The MSI GS66 gaming laptop sells with DDR4-2666 memory despite the new Intel 10th gen platform supporting DDR4-2933, so let’s find out what sort of a performance difference this actually makes in games and find out if it’s worth upgrading to faster memory.
By default, the DDR4-3200 memory runs at DDR4-2933 at CL21 while the DDR4-2666 ran at CL19, however I was able to get my 2933 running at CL19 too and match all the timings.So we should be in for a pretty fair comparison in terms of the memory speeds. Both configurations were 2 16gb sticks in dual channel.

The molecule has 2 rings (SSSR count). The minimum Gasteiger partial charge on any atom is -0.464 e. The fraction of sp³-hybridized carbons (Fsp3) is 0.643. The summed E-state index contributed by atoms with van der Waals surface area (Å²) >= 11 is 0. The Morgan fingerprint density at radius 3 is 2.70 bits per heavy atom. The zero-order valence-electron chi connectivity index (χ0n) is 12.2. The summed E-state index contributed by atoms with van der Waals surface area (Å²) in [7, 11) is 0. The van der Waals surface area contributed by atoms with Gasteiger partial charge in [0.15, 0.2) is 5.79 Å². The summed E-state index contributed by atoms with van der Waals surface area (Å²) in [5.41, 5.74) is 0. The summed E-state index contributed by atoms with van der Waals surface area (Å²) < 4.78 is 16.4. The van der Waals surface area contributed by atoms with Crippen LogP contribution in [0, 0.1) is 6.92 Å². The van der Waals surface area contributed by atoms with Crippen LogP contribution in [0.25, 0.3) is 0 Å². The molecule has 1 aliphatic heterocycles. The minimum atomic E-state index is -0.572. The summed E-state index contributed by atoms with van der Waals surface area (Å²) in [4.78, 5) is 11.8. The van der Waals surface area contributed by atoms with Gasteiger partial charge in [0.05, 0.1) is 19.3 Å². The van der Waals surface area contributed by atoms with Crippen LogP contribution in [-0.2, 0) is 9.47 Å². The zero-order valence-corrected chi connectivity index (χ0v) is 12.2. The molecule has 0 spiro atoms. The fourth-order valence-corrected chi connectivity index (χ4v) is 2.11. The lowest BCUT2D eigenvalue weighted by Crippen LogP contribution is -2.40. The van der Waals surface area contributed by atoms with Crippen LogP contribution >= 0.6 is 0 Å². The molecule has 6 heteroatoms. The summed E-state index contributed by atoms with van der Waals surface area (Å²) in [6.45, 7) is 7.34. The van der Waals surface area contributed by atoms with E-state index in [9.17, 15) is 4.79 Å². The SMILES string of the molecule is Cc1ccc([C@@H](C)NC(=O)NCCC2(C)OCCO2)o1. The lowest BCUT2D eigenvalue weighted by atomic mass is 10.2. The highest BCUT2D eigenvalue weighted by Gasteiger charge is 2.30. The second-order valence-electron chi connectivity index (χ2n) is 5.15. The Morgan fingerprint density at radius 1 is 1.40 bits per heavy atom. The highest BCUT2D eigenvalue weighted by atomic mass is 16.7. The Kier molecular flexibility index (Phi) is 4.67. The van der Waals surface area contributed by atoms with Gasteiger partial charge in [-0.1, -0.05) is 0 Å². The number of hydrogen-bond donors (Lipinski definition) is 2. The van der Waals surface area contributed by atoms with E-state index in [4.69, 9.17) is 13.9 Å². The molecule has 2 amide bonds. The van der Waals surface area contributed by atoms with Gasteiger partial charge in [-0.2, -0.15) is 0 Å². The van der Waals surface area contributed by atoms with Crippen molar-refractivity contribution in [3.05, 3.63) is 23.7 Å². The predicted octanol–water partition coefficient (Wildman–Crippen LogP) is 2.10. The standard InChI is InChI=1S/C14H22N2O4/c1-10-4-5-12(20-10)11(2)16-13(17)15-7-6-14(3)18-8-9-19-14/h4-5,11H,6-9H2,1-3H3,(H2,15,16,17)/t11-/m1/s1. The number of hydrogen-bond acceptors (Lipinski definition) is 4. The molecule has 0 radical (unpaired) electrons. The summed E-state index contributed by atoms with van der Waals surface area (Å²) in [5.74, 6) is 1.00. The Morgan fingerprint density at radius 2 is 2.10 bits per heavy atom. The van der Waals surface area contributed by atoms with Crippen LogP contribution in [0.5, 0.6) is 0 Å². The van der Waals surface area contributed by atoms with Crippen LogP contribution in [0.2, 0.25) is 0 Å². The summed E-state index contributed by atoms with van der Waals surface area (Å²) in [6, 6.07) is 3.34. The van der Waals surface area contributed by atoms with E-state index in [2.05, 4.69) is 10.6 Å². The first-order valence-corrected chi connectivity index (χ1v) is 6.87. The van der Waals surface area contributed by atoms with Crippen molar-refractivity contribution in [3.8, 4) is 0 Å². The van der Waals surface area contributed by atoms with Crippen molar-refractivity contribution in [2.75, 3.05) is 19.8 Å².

You can tune the memory in the BIOS, just press
Delete during boot up, then once in the BIOS press Right Shift + Right Control + Left Alt + F2 to enable the advanced BIOS mode. From here go to advanced settings, down to the overclocking performance menu, enable the overclocking feature, and go down to the memory overclocking menu down the bottom. Within here you’ll have all the memory options you could want. You don’t have to tune the memory, but by default most DDR4-3200 kits will run with slower timings than the 2666 sticks MSI are using.